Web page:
My Boyfriend Just Dumped Me Via G-Chat But That's Not the Worst Part

In terms of emotional damage, it occurred to me that I was feeling a greater sense of loss over the stolen pizza than my recently failed relationship.
Publish date:
March 15, 2013
breakups, food, pizza

Last week was a bummer, to say the least.

I broke up with my boyfriend, a dude who had been a close friend of mine for years. At the time it seemed like a great idea to date somebody I knew so well, but after five days and three "Jersey Shore"-style fights, we broke up via G-Chat one afternoon, like this:

Him: Hey.

Me: Hey. What’s up?

Him: Making some tea. I’m really not into this.

Me: Into what?

Him: Us dating.

When it comes to getting dumped, I value efficiency as much as the next person. While I’d hate to imagine time wasted struggling to find words to let me down easy, I’d also prefer not having the news delivered to me as some sort of knock-knock joke. I’m sensitive like that.

How I should have responded: Well you aren’t exactly my cup of tea, either.

How I responded: Emotionally.

The conversation was executed with a casual whateverness that I found infuriating but also strangely impressive. Whoever said breakin’ up is hard to do should talk to this guy -- a man determined not let my feelings, years of friendship, or it being the middle of a workday get in the way of us breaking up on the Internet.

And that was Monday. My week was off to a terrible start and only about to get worse.

I remember it like it was yesterday. Wednesday, an icy bitch if there ever was one -- cold, rainy, with deadlines for miles and meetings that just wouldn’t quit. By the time 12 o’clock rolled around, I had just one thing on my mind: lunch. I headed down to the office refrigerator to grab the slice of leftover pizza I had brought with me, but when I got there, it was nowhere to be found.

It should be noted that, where I work in Midtown Manhattan, a decent slice of pizza can be found without venturing further than a block in any direction. If you have a Seamless account, you don’t need to get off your ass at all. Pizza is the one food that could not possibly be easier to obtain around here, so stealing this lunch was more than a dick move. It was personal.

How I should have reacted: By getting another slice of pizza. (I just explained how easy it is to get pizza.)

How I reacted: Emotionally!

Denial and Isolation

I couldn’t believe it. I’d always thought the Lunch Thief was an office urban legend, but one of my co-workers had taken my pizza, and with it, my faith in fellow man.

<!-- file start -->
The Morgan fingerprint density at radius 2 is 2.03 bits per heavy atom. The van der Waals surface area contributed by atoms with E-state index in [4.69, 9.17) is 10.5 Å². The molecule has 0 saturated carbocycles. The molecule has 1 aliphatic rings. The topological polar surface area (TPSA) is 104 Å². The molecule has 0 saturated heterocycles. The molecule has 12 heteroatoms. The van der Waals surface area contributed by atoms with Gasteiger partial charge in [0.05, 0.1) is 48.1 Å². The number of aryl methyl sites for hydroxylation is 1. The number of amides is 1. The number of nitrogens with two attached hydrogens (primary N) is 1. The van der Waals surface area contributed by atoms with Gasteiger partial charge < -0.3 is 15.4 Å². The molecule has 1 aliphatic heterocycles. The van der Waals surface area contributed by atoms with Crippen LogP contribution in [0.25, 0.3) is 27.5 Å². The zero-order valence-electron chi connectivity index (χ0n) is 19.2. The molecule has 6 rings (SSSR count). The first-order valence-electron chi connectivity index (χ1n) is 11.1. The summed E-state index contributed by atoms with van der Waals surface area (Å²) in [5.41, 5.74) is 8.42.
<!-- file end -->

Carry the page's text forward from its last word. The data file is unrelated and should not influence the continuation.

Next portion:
Why me? Why my lunch, when there are so many other lunches right here? This wasn't a home-cooked meal or the remains of dinner from some four-star restaurant. It was one lonely slice of leftover pizza shoved into a to-go box, made only sadder by how much I was looking forward to eating it that afternoon. I wasn’t even going to microwave it.

God, I feel so alone.




If you replace “daughter” with “pizza” and imagine Liam Neeson with bangs, then pretty much this:


In terms of emotional damage, it occurred to me that I was feeling a greater sense of loss over the stolen pizza than my recently failed relationship.

To a well-adjusted adult I guess that sounds like my priorities are maybe a bit out of whack, but I believe that it makes perfect sense when you think about it. We’ve all been through breakups, right? At this point, I’ve done enough breaking up and being broken up with to understand that no matter how much it sucks at the time, it eventually won’t. Life will go on.

Boyfriends come and go, relationships don’t always last, but pizza is always good.

And that’s what made this so difficult.


My stomach growled. I couldn't concentrate. Pie charts seemed to be laughing me. I ate a stale bagel I found in a conference room, wondering what kind of sociopath would steal a person’s lunch.

I work in a small office where, for the most part, we all know and like each other. OR SO I THOUGHT. Could it have been a misunderstanding -- an honest mistake -- or was this some kind of sick power move? I looked around at my co-workers, each one of them now a suspect.

Stealing somebody’s lunch ranks among the most grievous interpersonal “office crimes,” higher even than bathroom defacing or microwaving something gross. I will find you, Pizza Thief, and when I do you will rue the day you stole food from someone with so much free time on their hands. Revenge, like the pizza that you took from me, will be served cold.

So what uneventful events have helped take your mind off of a breakup? What are your lamest breakup stories?